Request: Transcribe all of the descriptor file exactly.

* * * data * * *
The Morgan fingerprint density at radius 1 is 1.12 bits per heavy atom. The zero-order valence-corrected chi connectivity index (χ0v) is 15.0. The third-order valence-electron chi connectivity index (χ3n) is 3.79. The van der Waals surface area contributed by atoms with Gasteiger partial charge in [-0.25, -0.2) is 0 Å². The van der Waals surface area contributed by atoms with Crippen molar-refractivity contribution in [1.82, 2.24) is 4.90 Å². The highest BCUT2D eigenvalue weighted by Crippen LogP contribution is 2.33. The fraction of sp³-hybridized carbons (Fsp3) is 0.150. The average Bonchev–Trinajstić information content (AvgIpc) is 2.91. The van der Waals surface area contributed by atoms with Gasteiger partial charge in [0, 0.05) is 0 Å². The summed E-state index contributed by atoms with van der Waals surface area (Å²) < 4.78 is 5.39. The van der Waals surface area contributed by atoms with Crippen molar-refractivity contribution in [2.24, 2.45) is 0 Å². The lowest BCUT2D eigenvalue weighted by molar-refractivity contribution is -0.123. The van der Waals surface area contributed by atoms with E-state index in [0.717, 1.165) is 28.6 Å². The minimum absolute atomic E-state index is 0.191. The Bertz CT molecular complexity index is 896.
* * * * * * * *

The Morgan fingerprint density at radius 1 is 1.12 bits per heavy atom. The zero-order valence-corrected chi connectivity index (χ0v) is 15.0. The third-order valence-electron chi connectivity index (χ3n) is 3.79. The van der Waals surface area contributed by atoms with Gasteiger partial charge in [-0.25, -0.2) is 0 Å². The van der Waals surface area contributed by atoms with Crippen molar-refractivity contribution in [1.82, 2.24) is 4.90 Å². The highest BCUT2D eigenvalue weighted by Crippen LogP contribution is 2.33. The fraction of sp³-hybridized carbons (Fsp3) is 0.150. The average Bonchev–Trinajstić information content (AvgIpc) is 2.91. The van der Waals surface area contributed by atoms with Gasteiger partial charge in [0, 0.05) is 0 Å². The summed E-state index contributed by atoms with van der Waals surface area (Å²) < 4.78 is 5.39. The van der Waals surface area contributed by atoms with Crippen molar-refractivity contribution in [2.24, 2.45) is 0 Å². The lowest BCUT2D eigenvalue weighted by molar-refractivity contribution is -0.123. The van der Waals surface area contributed by atoms with E-state index in [0.717, 1.165) is 28.6 Å². The minimum absolute atomic E-state index is 0.191. The Bertz CT molecular complexity index is 896.